The toddler years

With toddlers, fathering often means backing up your partner in matters of discipline. Standing your child in the corner and talking tough with them. Making sure they understand that they must change their behaviour. Not hiding behind the newspaper or wandering off in the shopping mall, so that your partner has to do the tough stuff with the little ones.

Stop on command

A child’s ability to stop abruptly, on command, can be vitally important. Every parent has needed to call a child to halt as they run towards traffic or other unseen danger. Starting as a game, this can be practised whenever it occurs to you or whenever you notice that the lesson needs reinforcing.

With an infant, you begin with any fun thing they are doing. Join in with them, then say ‘stop’ and stop them with your hands. For example, in the bath, or pool, both of you slap the water — splash splash splash — then say ‘stop’, holding their hands still. Repeat the game. Say ‘good stopping’, when they do it by themselves. You could swing them around you and say ‘stop’, then swing them until they say ‘stop’ and you obey. Later, they can run on the spot, until you say ‘stop’. Build up to having them stop when they are running forwards.

With older children, include an explanation of its importance. You can also correct them if they are slow in responding, by instructing them: ‘When I say “stop”, you should do it straight away. Start again and show me how you do it straight away. That’s right.’

Benefits: This game helps children learn an automatic reaction that might be lifesaving. By learning in a playful way, with the reward of encouragement, there is built-in pleasure and a feeling of achievement.

If you ever doubt the benefit of a child being able to follow an instruction immediately in a dangerous situation, we recommend the movie Empire of the Sun. In the midst of a fleeing crowd in wartime Shanghai, a young boy is told by his mother to hold on to her hand while they make their way through the throng. As they head towards the only safe escape, the boy drops his prized toy, reaches to get it and is swept away in the crowd. He becomes a prisoner of the Japanese and it is years before his mother sees him again. It’s a memorable image!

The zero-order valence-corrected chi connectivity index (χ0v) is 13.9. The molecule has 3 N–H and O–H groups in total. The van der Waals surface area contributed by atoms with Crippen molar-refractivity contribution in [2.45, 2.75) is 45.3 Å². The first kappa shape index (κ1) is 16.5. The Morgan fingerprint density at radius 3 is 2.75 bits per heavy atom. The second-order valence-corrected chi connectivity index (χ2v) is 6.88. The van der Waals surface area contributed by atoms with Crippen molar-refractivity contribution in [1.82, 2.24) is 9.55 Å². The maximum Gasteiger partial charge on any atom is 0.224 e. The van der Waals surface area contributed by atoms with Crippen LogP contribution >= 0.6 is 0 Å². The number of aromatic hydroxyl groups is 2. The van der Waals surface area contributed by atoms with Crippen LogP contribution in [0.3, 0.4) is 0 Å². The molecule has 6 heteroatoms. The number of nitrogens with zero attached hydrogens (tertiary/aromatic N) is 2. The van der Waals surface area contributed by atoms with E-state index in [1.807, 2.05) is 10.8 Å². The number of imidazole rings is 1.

The message” session. We were surprised how early it started. She played with the electric flex to the TV and, when told not to, grinned and did it again — a sure sign that discipline time had begun! Jenine took her over to the corner of the lounge and kept her there. She (the little one, not Jenine) squealed and yelled and raged, and looked at me for support. So I went and held her there, too. Jenine and I grinned at each other — the terrible twos already! It was about five minutes before our daughter gave up on her anger and stopped hassling. We repeated the instruction — “hands off electric flexes” (who knows what a two-year-old understands?) — then stood back and watched her. She walked to the middle of the room, eyed the electric flex, eyed us, then went straight over to her toys to play. We’ve had a couple of reinforcing times, but nothing so major. Often, just the mention of “corner” is enough to get her co-operation.’

I’ve seen some dads do the opposite and undermine their partners: ‘Oh, she’s so sweet, don’t be so hard on her.’ Remember that backing up your partner will mean you can both be more relaxed and positive. You can discuss strategies later, but what kids need from parents is a united front if they are to know where they stand.